by Maureen O'NeillMay 27, 2015
Not So Fast: The Sixth Circuit Rejects Race Tires, and Adopts a More Liberal Approach to Taxing E-Discovery Costs to the Losing Party
Federal Rule of Civil Procedure 54(d)(1) provides that costs incurred by the prevailing party may be taxed against the losing party. In turn, 28 U.S.C. § 1920 itemizes the allowable expenses that may be taxed, permitting recovery of “[f]ees for exemplification and the costs of making copies of any materials where the copies are necessarily obtained for use in the case.” 28 U.S.C. § 1920(4). Over the years, federal courts have grappled with the question of how to interpret “the costs of making copies” in the digital age.
by Maureen O'NeillApril 30, 2015
Dear Mr. Speaker and Mr. President—The Supreme Court Submits to Congress the Proposed Amendments to the Federal Rules of Civil Procedure
In several prior posts here on the DiscoverReady blog, we presented analysis and updates regarding the slate of proposed amendments to the Federal Rules of Civil Procedure. Yesterday those amendments came one step closer to implementation, when the Supreme Court issued an order adopting them and transmitting them to Congress.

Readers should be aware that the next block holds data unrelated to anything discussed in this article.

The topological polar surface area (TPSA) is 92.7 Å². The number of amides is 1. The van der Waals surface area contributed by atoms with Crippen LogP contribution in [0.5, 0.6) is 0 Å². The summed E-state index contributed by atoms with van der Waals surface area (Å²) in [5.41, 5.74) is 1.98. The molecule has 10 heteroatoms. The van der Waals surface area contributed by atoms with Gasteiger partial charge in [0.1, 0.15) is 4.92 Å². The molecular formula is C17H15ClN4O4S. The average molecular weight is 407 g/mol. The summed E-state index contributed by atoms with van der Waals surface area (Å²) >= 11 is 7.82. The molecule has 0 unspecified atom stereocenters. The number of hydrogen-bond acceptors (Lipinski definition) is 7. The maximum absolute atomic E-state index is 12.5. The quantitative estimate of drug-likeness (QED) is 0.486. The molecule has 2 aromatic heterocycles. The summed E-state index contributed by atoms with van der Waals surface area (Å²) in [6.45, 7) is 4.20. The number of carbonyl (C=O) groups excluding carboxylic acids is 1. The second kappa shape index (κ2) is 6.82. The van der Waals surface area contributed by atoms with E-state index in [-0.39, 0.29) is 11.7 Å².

by Maureen O'NeillApril 18, 2015
Last month in Rio Tinto PLC v. Vale S.A., Magistrate Judge Peck issued another order regarding the use of predictive coding (a.k.a technology assisted review, or TAR). Judge Peck’s titling of the order was “Da Silva Moore Revisited”, to signal the importance of the Rio Tinto case in eDiscovery practice.
by Maureen O'NeillMarch 28, 2015
How to Go Where Angels Fear to Tread: Best Practices for Developing and Negotiating Keyword Search Terms
In United States v. O’Keefe, former U.S. Magistrate Judge John Facciola tackled the subject of using keyword search terms to help identify relevant documents for production in discovery. Observing that the proper use of search terms in ediscovery involves “the sciences of computer technology, statistics and linguistics,” the Judge offered the now famous quip that, for lawyers and judges to opine on the effectiveness of a given set of search terms “is truly to go where angels fear to tread.”
by Maureen O'NeillMarch 17, 2015
Just in time for a St. Patrick’s Day eDiscovery blog post, earlier this month the High Court in Dublin issued an order approving the use of technology assisted review (TAR). In Irish Bank Resolution Corporation Ltd. v. Sean Quinn, Justice Fullam found that “technology assisted review using predictive coding discharges a party’s discovery obligations” under the applicable Supreme Court rule, Rule O.31 r.12.